Developing Materials for L2 Science Learners

Developing Materials for L2
Science Learners
Junia Ngoepe
University of Limpopo
South Africa
• Goal(s)
• Students Background
• Teaching Team
• Curriculum
• Organisational Matters
• Course Content
• Materials
• Previously disadvantaged English second
language science learners at University of
Limpopo (UL) need support.
• This can be in the form of specific materials
for these students who have shown potential
to succeed in Maths and the Sciences.
Programme Goal
• Bachelor of Science Extended Degree Programme
(BSc EDP) as known as UNIFY
• The long-term goal is to enable more black
students to enter a science-based programme to
make a good start with degree-level work
• This will lead to more graduates in the fields of
Natural Sciences, Pharmacy, Optometry, Medical
Sciences and Agriculture
English & Study Skills (ESS) Goal(s)
• The students’ academic and general
proficiency in English should improve
• They should acquire language and study
skills which will enhance their academic
performance in Mathematics and the
Students’ Background
• They are at the threshold of studying at university
• Obtained a National Senior Certificate (NSC)
• Have passed NSC General English (GE)
• But did not qualify to be admitted into the Science
faculty at the University of Limpopo (UL)
• They have shown potential to succeed in the sciences
• They are L2 speakers of English
Student Background (Cont.)
• English is the language of tuition at UL
• They are taught science in English
• They have been educationally disadvantaged
• Had inadequate access to educational services
and opportunities to develop their full potential as
students in Mathematics and the Natural Sciences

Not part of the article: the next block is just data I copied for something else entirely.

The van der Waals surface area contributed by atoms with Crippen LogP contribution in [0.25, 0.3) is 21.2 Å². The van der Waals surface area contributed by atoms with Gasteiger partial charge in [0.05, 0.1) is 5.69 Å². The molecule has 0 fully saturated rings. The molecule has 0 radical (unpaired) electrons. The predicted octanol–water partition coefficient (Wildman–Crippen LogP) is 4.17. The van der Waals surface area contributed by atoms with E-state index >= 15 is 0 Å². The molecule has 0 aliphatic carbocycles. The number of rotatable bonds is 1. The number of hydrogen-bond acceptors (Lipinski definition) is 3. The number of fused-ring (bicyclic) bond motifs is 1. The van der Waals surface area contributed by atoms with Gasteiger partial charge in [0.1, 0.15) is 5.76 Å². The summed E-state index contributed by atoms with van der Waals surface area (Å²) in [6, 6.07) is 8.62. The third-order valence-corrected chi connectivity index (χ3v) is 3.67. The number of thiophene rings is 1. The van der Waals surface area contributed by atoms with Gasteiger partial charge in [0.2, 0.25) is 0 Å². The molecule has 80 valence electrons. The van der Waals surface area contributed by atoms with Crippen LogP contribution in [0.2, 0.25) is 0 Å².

• Most will be first generation university graduates
in their families
Teaching Team
• Made up of language and content lecturers
• Local and expatriate staff, at inception
• Qualified local teachers have taught at NSC level before
• Locals qualify to teach at University ( M & D levels)
• Language lecturers have some science background
• Expatriates experienced in science education matters
• Locals needed training in science education
• Biology, Chemistry, Mathematics, Physics & ESS,
and Computer Literacy
• Programme curriculum is interdisciplinary in nature
• ESS is an intensive pre-study course (i.e.
foundation) in an English – medium institution
• Course starts with a diagnostic test
• There are contact sessions and tutorials &
practicals are included e.g. Project
Some Organisational Matters
• Experienced expatriate staff
• Accelerated staff development programme
for locals
• Weekly sectional meetings for teaching
progress as well as materials development
• Occasional content interdisciplinary meetings
• Marks’ board at end of every term to monitor
student progress
Some Organisational Matters ( Cont.)
• Mainly learner-centred approach
• BSc EDP sticks to teaching 150 students on average
• 5 groups of 30 students in each of the 5 core subjects
• 5 contact periods per group per week
• ESS compulsory & non-repeat
• Double-marking practised e.g. Biology and English
‘Woodlice experiment’
Course Content
• ESS focuses on techniques and skills needed by
students to become efficient and affective learners
• These skills include reading and interpretation as
well as writing and expression skills
• The course also covers aspects of grammar which
are of particular relevance to scientists or which
have been identified as areas of weakness in
students’ writing.
Course Content (Cont.)
Emphasis is also placed on the writing of
clear, straightforward and grammatically
correct sentences, and putting them
together to make a cohesive whole
• ESS also endeavours to encourage both
writing and verbalisation of concepts
taught in other sections
• Materials are potential tools for learning
and are supposed to be generators of
lively intellectually engaging activities
(Pinto da Silva, 1993: 40)
Materials (Cont.)
• The ultimate objective is that the materials
used as well as the tasks performed should
replicate what usually takes place beyond the